Washington [US], August 16 (ANI): The US on Monday defended its position on withdrawal from Afghanistan after a 20-year-long military mission in the war-torn nation that ended nearly a year ago and also ruled out releasing USD 3.5 billion frozen Afghan funds to its central bank anytime soon.
Ned Price, spokesperson of the US Department of State in a briefing said, "Ending the longest war in American history was never going to be easy, but one year later we are in a stronger position as a country because of the President's decision - better able to focus on the threats and challenges but also the opportunities of today."Many have considered the US withdrawal from Afghanistan to be a disaster after the country's capital quickly fell to the Taliban despite US President Joe Biden's reassurance, and thousands of American citizens and allies were left stranded or scrambling to safely get out of the country. Still, Price continued to claim the effort was a success in a press conference.
Price also said that Biden administration doesn't see the Afghan central bank as a near-term option in terms of releasing - unfreezing Afghan funds and talked about Al-Qaida chief, Ayman al-Zawahri's being sheltered by the Taliban as a key factor in reinforcing concerns about the possibility of funds going to terrorist groups.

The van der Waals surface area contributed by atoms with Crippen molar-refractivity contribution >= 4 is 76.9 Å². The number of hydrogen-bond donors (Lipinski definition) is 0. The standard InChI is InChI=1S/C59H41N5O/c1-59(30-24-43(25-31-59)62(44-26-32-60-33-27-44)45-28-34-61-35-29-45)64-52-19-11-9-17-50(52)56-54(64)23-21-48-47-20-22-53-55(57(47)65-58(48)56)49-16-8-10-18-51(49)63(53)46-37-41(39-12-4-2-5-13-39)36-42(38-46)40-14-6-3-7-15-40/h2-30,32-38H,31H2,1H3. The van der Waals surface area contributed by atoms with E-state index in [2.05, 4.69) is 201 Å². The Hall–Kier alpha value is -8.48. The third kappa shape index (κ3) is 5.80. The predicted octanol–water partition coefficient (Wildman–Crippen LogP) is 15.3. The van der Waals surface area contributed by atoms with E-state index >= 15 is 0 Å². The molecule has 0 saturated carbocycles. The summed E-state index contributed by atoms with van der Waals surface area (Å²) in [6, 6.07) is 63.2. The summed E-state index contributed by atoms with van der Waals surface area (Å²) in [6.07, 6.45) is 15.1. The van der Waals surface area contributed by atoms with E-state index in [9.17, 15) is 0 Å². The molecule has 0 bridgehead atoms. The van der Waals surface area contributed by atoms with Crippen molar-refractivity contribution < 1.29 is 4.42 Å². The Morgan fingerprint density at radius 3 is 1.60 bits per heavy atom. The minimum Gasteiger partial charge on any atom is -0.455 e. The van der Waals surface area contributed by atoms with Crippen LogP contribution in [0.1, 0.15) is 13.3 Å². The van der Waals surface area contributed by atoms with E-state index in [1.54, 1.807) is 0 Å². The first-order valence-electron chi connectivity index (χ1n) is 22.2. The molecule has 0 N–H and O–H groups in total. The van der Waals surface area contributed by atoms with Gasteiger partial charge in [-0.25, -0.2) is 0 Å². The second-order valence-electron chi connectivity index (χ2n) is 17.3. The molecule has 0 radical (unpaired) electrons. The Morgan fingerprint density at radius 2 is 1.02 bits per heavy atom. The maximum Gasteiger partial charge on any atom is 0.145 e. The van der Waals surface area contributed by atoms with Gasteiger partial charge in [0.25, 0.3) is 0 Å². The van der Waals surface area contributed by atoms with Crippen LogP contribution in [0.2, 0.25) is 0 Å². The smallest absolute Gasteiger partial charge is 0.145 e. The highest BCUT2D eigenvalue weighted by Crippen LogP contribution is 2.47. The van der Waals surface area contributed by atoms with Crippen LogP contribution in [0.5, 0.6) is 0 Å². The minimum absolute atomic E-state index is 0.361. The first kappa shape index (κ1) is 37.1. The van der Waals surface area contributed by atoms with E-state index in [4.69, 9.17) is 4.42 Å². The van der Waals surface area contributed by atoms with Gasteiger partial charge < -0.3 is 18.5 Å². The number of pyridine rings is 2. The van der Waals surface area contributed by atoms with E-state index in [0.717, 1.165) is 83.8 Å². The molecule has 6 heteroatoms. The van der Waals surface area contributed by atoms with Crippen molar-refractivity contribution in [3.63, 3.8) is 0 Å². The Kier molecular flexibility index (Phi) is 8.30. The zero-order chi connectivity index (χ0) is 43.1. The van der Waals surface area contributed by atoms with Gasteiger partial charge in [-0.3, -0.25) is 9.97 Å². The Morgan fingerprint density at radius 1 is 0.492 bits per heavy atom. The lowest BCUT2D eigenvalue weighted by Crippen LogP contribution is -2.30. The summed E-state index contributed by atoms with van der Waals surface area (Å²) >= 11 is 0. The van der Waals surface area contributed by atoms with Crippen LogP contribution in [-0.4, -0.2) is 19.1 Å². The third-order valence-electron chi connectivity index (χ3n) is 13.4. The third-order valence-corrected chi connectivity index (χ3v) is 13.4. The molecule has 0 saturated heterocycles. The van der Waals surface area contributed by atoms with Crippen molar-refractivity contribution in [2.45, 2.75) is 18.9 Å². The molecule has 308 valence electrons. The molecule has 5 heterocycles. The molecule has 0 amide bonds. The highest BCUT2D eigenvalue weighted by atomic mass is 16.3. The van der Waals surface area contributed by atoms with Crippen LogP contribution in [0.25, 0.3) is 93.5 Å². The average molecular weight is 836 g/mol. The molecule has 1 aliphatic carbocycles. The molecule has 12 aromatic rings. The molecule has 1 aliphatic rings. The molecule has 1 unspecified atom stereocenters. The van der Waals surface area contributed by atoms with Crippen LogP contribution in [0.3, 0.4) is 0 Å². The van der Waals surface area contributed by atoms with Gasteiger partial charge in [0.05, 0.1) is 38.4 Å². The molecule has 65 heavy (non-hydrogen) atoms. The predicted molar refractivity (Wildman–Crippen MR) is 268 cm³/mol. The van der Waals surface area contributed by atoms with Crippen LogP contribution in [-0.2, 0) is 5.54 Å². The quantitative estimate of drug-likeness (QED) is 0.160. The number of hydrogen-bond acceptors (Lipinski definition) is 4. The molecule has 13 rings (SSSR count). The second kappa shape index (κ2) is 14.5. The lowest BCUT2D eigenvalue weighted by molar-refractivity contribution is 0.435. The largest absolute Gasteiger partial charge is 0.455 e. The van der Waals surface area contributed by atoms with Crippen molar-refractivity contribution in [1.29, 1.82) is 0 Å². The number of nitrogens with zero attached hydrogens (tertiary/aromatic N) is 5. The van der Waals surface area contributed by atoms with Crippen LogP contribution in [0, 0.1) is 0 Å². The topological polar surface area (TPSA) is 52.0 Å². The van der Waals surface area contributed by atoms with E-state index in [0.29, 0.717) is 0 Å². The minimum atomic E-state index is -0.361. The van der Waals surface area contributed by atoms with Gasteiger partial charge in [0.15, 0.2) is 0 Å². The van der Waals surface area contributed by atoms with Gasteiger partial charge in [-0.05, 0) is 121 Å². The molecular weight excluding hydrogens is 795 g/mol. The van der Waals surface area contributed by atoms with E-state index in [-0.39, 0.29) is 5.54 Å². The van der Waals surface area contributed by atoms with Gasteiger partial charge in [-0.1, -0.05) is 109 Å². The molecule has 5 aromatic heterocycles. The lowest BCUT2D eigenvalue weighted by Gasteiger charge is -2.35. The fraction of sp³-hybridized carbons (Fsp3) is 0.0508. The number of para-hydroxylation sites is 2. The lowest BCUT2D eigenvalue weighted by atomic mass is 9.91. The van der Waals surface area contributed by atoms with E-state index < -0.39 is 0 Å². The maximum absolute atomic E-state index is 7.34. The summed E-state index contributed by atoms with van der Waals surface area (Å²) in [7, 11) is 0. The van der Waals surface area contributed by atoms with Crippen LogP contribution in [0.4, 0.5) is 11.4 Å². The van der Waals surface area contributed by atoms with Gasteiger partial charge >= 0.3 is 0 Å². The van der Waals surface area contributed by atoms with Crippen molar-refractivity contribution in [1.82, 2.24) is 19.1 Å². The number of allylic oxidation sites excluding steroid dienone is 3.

Earlier Thomas West, the US government's special representative for Afghanistan had refused to release the frozen Afghan assets.
"What Tom West is referring to, and the point we have made broadly, is that we don't see recapitalization of the Afghan central bank as a near-term option. We've engaged and we still continue to engage Afghan technocrats with the central bank for many months now about measures to enhance the country's economic - macroeconomic stability. We just don't have confidence that the institutions, safeguards, and monitoring are in place to manage those assets responsibly," said Price.
"The presence of Ayman al-Zawahiri on Afghan soil with the knowledge of senior members of the Haqqani Taliban Network only reinforces the deep concerns that we have regarding the potential diversion of such funds to terrorist groups. So right now we are looking at mechanisms that could be put in place to see to it that this USD 3.5 billion in preserved assets make their way efficiently and effectively to the people of Afghanistan in a way that doesn't make them ripe for diversion to terrorist groups or elsewhere," he added.
Refering to Afghan SIV applications, Price said, "as of August 9th of 2022, there were about 17,000 individuals who had submitted the paperwork required for chief of mission approval. There are additional individuals in the pipeline, but those individuals have in some cases only expressed interest in applying for SIVs, or in some cases they have submitted some but not all of the paperwork required for the chief of mission approval."Historically, about 40 per cent of applicants don't pass the chief of mission approval stage. There have been nearly 90,000 Afghans evacuated or otherwise transported to the United States since August 15th of last year. Since the end of the US military-led evacuation, since essentially September 1st of last year, US havefacilitated the departure of some 13,000 Afghans from Afghanistan. (ANI)